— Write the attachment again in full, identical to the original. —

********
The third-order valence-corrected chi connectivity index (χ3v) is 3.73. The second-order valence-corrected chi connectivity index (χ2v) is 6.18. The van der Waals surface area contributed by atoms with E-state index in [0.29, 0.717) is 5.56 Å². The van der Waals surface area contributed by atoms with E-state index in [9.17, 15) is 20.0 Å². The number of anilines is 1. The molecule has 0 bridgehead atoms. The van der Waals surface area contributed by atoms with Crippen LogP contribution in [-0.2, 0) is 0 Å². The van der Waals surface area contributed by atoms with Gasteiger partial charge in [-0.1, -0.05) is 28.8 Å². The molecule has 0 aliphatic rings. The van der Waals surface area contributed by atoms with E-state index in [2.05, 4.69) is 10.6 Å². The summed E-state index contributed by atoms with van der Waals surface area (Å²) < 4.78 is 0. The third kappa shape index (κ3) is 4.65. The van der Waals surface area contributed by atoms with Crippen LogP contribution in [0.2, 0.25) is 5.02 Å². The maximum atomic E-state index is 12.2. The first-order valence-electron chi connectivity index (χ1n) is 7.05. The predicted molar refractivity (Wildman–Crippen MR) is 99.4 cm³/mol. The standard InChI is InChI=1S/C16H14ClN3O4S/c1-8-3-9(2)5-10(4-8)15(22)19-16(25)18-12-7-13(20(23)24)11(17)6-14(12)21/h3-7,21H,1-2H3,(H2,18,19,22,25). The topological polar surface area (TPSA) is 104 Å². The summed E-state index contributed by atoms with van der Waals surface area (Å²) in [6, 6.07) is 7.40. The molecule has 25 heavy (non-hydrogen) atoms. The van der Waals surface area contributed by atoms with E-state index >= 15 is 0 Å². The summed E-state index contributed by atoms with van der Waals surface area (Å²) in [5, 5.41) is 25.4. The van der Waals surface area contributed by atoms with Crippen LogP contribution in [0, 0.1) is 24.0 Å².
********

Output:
The third-order valence-corrected chi connectivity index (χ3v) is 3.73. The second-order valence-corrected chi connectivity index (χ2v) is 6.18. The van der Waals surface area contributed by atoms with E-state index in [0.29, 0.717) is 5.56 Å². The van der Waals surface area contributed by atoms with E-state index in [9.17, 15) is 20.0 Å². The number of anilines is 1. The molecule has 0 bridgehead atoms. The van der Waals surface area contributed by atoms with Crippen LogP contribution in [-0.2, 0) is 0 Å². The van der Waals surface area contributed by atoms with Gasteiger partial charge in [-0.1, -0.05) is 28.8 Å². The molecule has 0 aliphatic rings. The van der Waals surface area contributed by atoms with E-state index in [2.05, 4.69) is 10.6 Å². The summed E-state index contributed by atoms with van der Waals surface area (Å²) < 4.78 is 0. The third kappa shape index (κ3) is 4.65. The van der Waals surface area contributed by atoms with Crippen LogP contribution in [0.2, 0.25) is 5.02 Å². The maximum atomic E-state index is 12.2. The first-order valence-electron chi connectivity index (χ1n) is 7.05. The predicted molar refractivity (Wildman–Crippen MR) is 99.4 cm³/mol. The standard InChI is InChI=1S/C16H14ClN3O4S/c1-8-3-9(2)5-10(4-8)15(22)19-16(25)18-12-7-13(20(23)24)11(17)6-14(12)21/h3-7,21H,1-2H3,(H2,18,19,22,25). The topological polar surface area (TPSA) is 104 Å². The summed E-state index contributed by atoms with van der Waals surface area (Å²) in [6, 6.07) is 7.40. The molecule has 25 heavy (non-hydrogen) atoms. The van der Waals surface area contributed by atoms with E-state index >= 15 is 0 Å². The summed E-state index contributed by atoms with van der Waals surface area (Å²) in [5, 5.41) is 25.4. The van der Waals surface area contributed by atoms with Crippen LogP contribution in [0, 0.1) is 24.0 Å².